Your only argument is that the medical model cannot be critically examined or challenged because then people may make the informed choice not to use its services. I am not anti-drug psychiatric or otherwise. Drugs can be helpful for people coping both legal and illegal. I do believe that people should have access about both the dangerousness and the effectiveness of the drugs they take.

N.R.KISSED

6079_Smith_W wrote:

I didn't want to mention the CofS myself, but I certainly thought about it.... of course they know how to remove radiation from the body with high doses of niacin (that or vitamin A, I can't remember) and saunas.

But WRT psychiatry the fact remains that there are conditions which are the result of chemical imbalances. Not all of it is drugging people up, even though I know myself there are plenty of pill-happy doctors. I think to say there is NO science to it is false.

Well if you can provide me with a body of scientific studies that support the dopamine, serotonin or catecholamine hypothesis please provide them. There are plenty of claims from psychiatry and the pharmaceutical evidence and no empirical evidence.

"The odds are high that someone close to you has been told he or she has a "chemical imbalance" in the brain, but the odds

are slim that the doctor who said it could point to any convincing evidence that it was true. The increasing awareness that most

biological theories underlying diagnoses of depression, schizophrenia, and other mental problems are based very loosely on

accidental drug discoveries and promoted heavily by pharmaceutical companies is the basis for neuroscientist Elliot S.

Valenstein's book Blaming the Brain. Compelling reading for the age of Prozac, Blaming the Brain looks at the history of medical

treatments for psychiatric disorders, and particularly the modern era of drug therapies, with the intent of uncovering whether science

or rhetoric determines courses of treatment."

 

Eliot Valenstein Blaming the Brain

http://www.amazon.com/Blaming-Brain-Truth-Mental-Health/dp/068484964X

 

"In the 1960s a scientist in Edinburgh, George Ashcroft,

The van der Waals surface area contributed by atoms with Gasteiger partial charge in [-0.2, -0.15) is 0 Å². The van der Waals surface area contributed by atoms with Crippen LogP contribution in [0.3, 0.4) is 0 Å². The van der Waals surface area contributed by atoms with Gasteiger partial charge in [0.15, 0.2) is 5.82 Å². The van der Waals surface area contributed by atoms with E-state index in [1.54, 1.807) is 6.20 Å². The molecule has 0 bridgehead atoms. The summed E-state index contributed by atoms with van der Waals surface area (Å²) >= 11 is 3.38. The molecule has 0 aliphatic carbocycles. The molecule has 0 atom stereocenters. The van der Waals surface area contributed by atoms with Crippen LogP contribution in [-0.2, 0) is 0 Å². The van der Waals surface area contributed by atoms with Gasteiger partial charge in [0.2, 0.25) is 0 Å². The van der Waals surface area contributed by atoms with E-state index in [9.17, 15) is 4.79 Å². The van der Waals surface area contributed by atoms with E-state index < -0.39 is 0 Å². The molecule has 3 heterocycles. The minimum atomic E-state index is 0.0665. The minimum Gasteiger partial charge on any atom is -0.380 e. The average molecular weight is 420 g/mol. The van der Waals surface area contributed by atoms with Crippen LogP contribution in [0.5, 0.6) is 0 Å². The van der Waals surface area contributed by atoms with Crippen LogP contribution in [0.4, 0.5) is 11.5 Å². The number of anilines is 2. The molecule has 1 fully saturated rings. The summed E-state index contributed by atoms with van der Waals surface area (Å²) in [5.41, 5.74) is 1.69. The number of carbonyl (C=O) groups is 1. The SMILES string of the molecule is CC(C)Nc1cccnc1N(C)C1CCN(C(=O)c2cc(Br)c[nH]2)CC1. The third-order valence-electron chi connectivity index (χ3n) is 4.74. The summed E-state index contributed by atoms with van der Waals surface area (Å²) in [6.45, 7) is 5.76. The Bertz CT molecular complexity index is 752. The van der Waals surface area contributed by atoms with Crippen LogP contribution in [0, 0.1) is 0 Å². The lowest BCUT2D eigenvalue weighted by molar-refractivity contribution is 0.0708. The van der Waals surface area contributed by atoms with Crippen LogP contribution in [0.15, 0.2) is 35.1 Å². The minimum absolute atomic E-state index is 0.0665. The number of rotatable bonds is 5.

who was studying serotonin in the brain, created the hypothesis that lower levels of serotonin could be the cause of depression, but

he abandoned this theory in 1970 because none of his research supported it. In the USA, in 1965, Joseph Schildkraut put forward the idea that lowered levels of norepinephrine in the brain caused depression. This idea was seized upon by psychiatrists, who wanted an explanation that would impress their depressed patients, and by the media. David Healy wrote, "This key myth still flourishes in popular consciousness almost forty years later".

Alas, it flourishes in more places than that. The SSRI drugs and SNRI drugs (selective norepinephrine reuptake inhibitor) were

created and are sold on the idea that the function of these drugs is to replace the serotonin or norepinephrine missing in the brains

of depressed people. These drugs do add these substances to the brain but, whatever they do, it isn't restoring a balance as there

was never any imbalance to restore. Nevertheless, there are many doctors who happily tell their patients,

"You've a chemical imbalance; these pills will restore your brain to normal"."

 

 

 http://www.positivehealth.com/articles/depression/2233

 

See also David Healy "Let them eat Prozac"

Robert Whitaker's Mad in America: Bad science, Bad medicine and the enduring mistreatment of the mentally ill.

 

N.R.KISSED

RosaL wrote:

RevolutionPlease wrote:

Well, I can say more.  It's all a NON-science constructed patriarchal dangerous nonsense.  I presented at my Doctor suffering from a little stress due to the corporacracy of holding down a job.  Got prescribed a drug that turned me into a potential criminal.  How does that work???  Lost my job and make less but could never be happier...It's a bit more dangerous than sugarwater, that's for sure... but yet we get the same old bleatings here.

The only reason I have a life is that I got out of that system, after many years. But it's not just my personal experience. I observed and listened to other people while I was there. It became obvious to me what was going on: It's an ideology that serves the prevailing system. I came to that conclusion before I'd read marx, on the basis of my experiences in the mental health system. (I may have expressed the point somewhat differently at the time, of course!)

We have no reason to be depressed/despondent/upset! There must be something wrong with our brains! 

I agree completely. It is unfortunate though that many people on the left fail to apply a critical eye to both psychiatry and institutionalized medicine, being critical does not automatically mean an endorsement of "alternative medicine." It does raise the question of pathologizing indidual experience that is a normal response to a oppressive and fucked up social system.

Lord Palmerston

This is really just a grown-up version of "I know you are but what I am?"

Tim Bolen has been smearing Barrett for years about being be "de-licensed" etc.

It doesn't mean Quackwatch should necessarily be taken a gospel, as Smith says, but it's better to deal with the actual CONTENT of the site.

jas

Uh huh.